Herzl, Theodor


Herzl, Theodor
(1860–1904)
   The founder of political Zionism, Theodor Herzl was born in Budapest, Hungary. Herzl grew up in the spirit of the German-Jewish Enlightenment. In 1878, the family moved to Vienna and Herzl studied law, graduating in 1884. Rather than pursuing a career in law, Herzl became a playwright and a journalist. His early work was of the feuilleton order and in no way related to Jewish matters.
   In 1891, he became Paris correspondent for the New Free Press , an influential liberal Viennese newspaper. He still regarded the Jewish problem as a social issue and wrote a drama, The Ghetto (1894), in which assimilation is rejected. In Paris, Herzl witnessed anti-Semitism, which resulted from the trial of Alfred Dreyfus, a Jewish army officer, who was falsely convicted of treason in a humiliating ceremony in 1895. The trial triggered a wave of anti-Semitism in the cradle of European liberal democracy. Herzl resolved that the only solution to the Jewish problem was the exodus of Jews from their places of residence. He eventually realized that a national home in Palestine was the answer.
   In 1896, Herzl published a pamphlet, The Jewish State. Herzl declared that the Jews could gain acceptance only if they ceased being a national anomaly. The Jews are one people, he argued, and their plight could be transformed into a positive force by the establishment of a Jewish state. He saw the Jewish problem as an international question to be dealt with in the arena of international politics. Reaction to his plan was mixed. Many Jews rejected it as too extreme; others responded with enthusiasm and asked Herzl to head what was to become the Zionist movement. He convened the First Zionist Congress in Basel, Switzerland, on August 29–31, 1897. This first interterritorial gathering of Jews on a national and secular basis adopted the Basel Program and established the World Zionist Organization to help create the economic foundations for a Jewish state as a socialist utopia. Herzl was elected president of the organization. He met with world leaders trying to enlist financial and political support and collected funds from Jews around the world. He died in 1904 before his ideas could become reality.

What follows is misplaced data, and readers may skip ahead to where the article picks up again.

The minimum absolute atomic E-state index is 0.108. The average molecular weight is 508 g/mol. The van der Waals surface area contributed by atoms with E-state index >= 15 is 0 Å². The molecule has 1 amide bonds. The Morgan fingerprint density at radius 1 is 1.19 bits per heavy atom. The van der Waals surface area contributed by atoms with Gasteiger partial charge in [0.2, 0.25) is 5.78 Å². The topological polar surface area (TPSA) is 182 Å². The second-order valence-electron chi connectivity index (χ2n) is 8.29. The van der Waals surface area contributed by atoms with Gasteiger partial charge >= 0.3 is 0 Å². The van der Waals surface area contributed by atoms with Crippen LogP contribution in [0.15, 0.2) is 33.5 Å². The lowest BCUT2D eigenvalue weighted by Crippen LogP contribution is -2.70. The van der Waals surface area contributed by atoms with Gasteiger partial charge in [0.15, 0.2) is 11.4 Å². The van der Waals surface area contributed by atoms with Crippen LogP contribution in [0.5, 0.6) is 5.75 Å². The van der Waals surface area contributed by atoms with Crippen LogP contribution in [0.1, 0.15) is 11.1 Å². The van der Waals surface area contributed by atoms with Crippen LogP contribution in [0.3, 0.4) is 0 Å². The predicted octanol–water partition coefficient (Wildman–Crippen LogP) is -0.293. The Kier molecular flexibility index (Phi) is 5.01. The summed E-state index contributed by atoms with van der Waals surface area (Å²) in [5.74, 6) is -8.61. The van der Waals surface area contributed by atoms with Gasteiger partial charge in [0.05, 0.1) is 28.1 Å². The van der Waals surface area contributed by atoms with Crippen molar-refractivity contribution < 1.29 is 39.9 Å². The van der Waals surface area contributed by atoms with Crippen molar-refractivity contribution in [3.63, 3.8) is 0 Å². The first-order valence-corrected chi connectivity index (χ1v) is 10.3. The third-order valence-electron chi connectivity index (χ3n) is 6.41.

FURTHER READING:
    Falk, Avner. Herzl, King of the Jews: A Psychoanalytic Biography of Theodor Herzl. Lanham, MD: University Press of America, 1993;
    Friedman, Isaiah, ed. The Rise of Israel. Herzl’s Political Activity, 1897–1904. New York: Garland, 1987.
   MARTIN MOLL

Encyclopedia of the Age of Imperialism, 1800–1914. 2014.

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